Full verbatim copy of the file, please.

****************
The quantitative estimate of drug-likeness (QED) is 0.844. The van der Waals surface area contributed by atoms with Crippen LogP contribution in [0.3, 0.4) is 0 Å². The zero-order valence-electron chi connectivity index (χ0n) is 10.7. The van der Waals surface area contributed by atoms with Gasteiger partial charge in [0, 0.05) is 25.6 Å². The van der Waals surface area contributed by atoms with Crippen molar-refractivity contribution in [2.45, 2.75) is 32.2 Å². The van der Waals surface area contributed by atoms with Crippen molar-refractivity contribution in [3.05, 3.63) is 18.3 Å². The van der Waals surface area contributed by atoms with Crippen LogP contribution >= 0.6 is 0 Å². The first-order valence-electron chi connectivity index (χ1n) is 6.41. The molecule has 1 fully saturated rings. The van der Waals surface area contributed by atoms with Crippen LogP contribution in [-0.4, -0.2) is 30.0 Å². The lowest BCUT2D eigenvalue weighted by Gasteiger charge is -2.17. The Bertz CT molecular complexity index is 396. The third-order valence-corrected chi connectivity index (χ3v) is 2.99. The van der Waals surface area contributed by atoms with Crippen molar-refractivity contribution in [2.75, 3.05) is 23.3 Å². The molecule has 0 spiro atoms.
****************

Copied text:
The quantitative estimate of drug-likeness (QED) is 0.844. The van der Waals surface area contributed by atoms with Crippen LogP contribution in [0.3, 0.4) is 0 Å². The zero-order valence-electron chi connectivity index (χ0n) is 10.7. The van der Waals surface area contributed by atoms with Gasteiger partial charge in [0, 0.05) is 25.6 Å². The van der Waals surface area contributed by atoms with Crippen molar-refractivity contribution in [2.45, 2.75) is 32.2 Å². The van der Waals surface area contributed by atoms with Crippen molar-refractivity contribution in [3.05, 3.63) is 18.3 Å². The van der Waals surface area contributed by atoms with Crippen LogP contribution >= 0.6 is 0 Å². The first-order valence-electron chi connectivity index (χ1n) is 6.41. The molecule has 1 fully saturated rings. The van der Waals surface area contributed by atoms with Crippen LogP contribution in [-0.4, -0.2) is 30.0 Å². The lowest BCUT2D eigenvalue weighted by Gasteiger charge is -2.17. The Bertz CT molecular complexity index is 396. The third-order valence-corrected chi connectivity index (χ3v) is 2.99. The van der Waals surface area contributed by atoms with Crippen molar-refractivity contribution in [2.75, 3.05) is 23.3 Å². The molecule has 0 spiro atoms.